Watch Out for These Eight Exotic Invaders
Ever wonder why it takes so long to get through customs after an international trip? Well, it has a lot to do with the foreign invaders who sneak into suitcases and catch rides on fruit peels.
From aggressive ants that arrived by cargo ship, to genetically engineered bees that escaped the field, here are eight invasive species threatening the plants, pets and people of Stark country.
Africanized (Killer) Bees
Found: Arkansas, Arizona, Florida, Georgia, Louisiana, Texas
Designed to be prolific, warm-weather honey-producers, Africanized bees are a hybrid of European and African honeybees. After colonies were established in South America in the 1950s, 26 swarms accidentally escaped and spread throughout South America — eventually arriving in North America in 1985.
Wildly defensive and aggressive, Africanized bees will chase a person over a quarter mile. These vicious fliers sting 10 times as much as the European honeybees, and they’ve killed countless animals and more than 1,000 humans.
Expanding at a rate of a mile a day, these heat-loving bees have spread throughout much of the South — outcompeting and overtaking European honeybee hives at an alarming rate.
Asian Citrus Psyllid
From: Southern Asia
Found: Arizona, Georgia, Florida, Louisiana, South Carolina, Texas
What’s the biggest threat to Florida orange juice? The Asian citrus psyllid.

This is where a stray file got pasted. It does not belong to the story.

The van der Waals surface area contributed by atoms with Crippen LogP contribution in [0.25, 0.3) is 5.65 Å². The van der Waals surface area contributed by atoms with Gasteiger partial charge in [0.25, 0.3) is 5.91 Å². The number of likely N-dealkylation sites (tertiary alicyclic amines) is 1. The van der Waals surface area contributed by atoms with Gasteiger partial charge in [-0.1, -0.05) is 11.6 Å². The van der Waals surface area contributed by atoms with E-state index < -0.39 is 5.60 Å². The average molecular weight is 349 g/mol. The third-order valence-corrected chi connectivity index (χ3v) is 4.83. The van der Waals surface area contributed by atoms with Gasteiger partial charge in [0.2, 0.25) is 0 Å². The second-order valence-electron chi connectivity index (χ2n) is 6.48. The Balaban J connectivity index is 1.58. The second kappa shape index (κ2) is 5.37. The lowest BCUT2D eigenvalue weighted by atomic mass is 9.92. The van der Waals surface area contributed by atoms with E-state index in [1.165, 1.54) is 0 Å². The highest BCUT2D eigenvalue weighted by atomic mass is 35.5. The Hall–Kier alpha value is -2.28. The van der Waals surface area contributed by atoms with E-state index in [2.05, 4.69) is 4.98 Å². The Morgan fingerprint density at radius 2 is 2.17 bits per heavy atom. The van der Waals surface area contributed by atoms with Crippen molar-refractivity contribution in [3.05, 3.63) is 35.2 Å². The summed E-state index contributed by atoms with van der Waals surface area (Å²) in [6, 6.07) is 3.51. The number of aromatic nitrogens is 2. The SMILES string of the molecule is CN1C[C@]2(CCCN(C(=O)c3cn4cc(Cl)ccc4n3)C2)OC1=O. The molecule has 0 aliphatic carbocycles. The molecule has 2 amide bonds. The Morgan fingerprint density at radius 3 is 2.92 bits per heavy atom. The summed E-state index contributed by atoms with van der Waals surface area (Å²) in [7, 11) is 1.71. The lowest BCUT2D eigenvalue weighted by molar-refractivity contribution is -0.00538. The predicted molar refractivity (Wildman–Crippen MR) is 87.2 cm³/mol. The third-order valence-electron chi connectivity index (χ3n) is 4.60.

These sap-sucking buggers carry bacteria known as “citrus greening” or “yellow dragon disease.” This cancer-like pathogen can deform roots, causing trees to die and fruits to wither and drop early. It’s estimated that half of Florida’s citrus trees — 80 percent of the nation’s orange juice producers — are infected.
Psyllids were first detected in Miami in 1998, and the bacteria they carry was discovered in 2005. Since then it has spread to 31 counties. Areas of the United States where psyllids have been detected are under quarantine, which may or may not help, given the fact that females lay up to 800 eggs during their lifetimes.
Brown Marmorated Stink Bug
From: China, Japan, Korea
Found: Arizona, Florida, Louisiana, Texas
Sure, they smell like cilantro and they don’t bite or carry disease, but did you know stink bugs invade your home and drive up fruit and vegetable prices?
A year-round pest in many orchards, stink bugs lay waste to apples, cherries, corn, grapes, beans, peaches, raspberries and pears. Their feedings result in necrotic fruit, seed loss, stem rot and the transmission of plant pathogens.
What’s worse, these stinky buggers invade your home during the winter. Homes can contain up to 30,000 of these little guys, hiding under siding, soffits, windows, doorframes and chimneys.
Arriving from Asia in packing crates in the 1990s, stink bugs had spread to 40 states by 2012. Stink bugs thrive in warm Southern states, where there are no Asian wasp species to keep their spread in check.
Giant African Snail
Over a foot long and six inches across, giant African land snails have an appetite that matches their size. They eat 500 types of plants, including row crops and citrus fruits, and they’ll even eat the plaster and stucco right off your home.
Coveted as pets for their unique size and rabbit-like appearance, African snails can lay over 1,000 eggs a year and have no natural predators in the U.S.
The world’s largest species of snail, African land snail colonies cause all other tree snails in the area to go extinct. Besides their ability to destroy crops, native populations and even buildings, these tropical beasts can also cause meningitis in humans.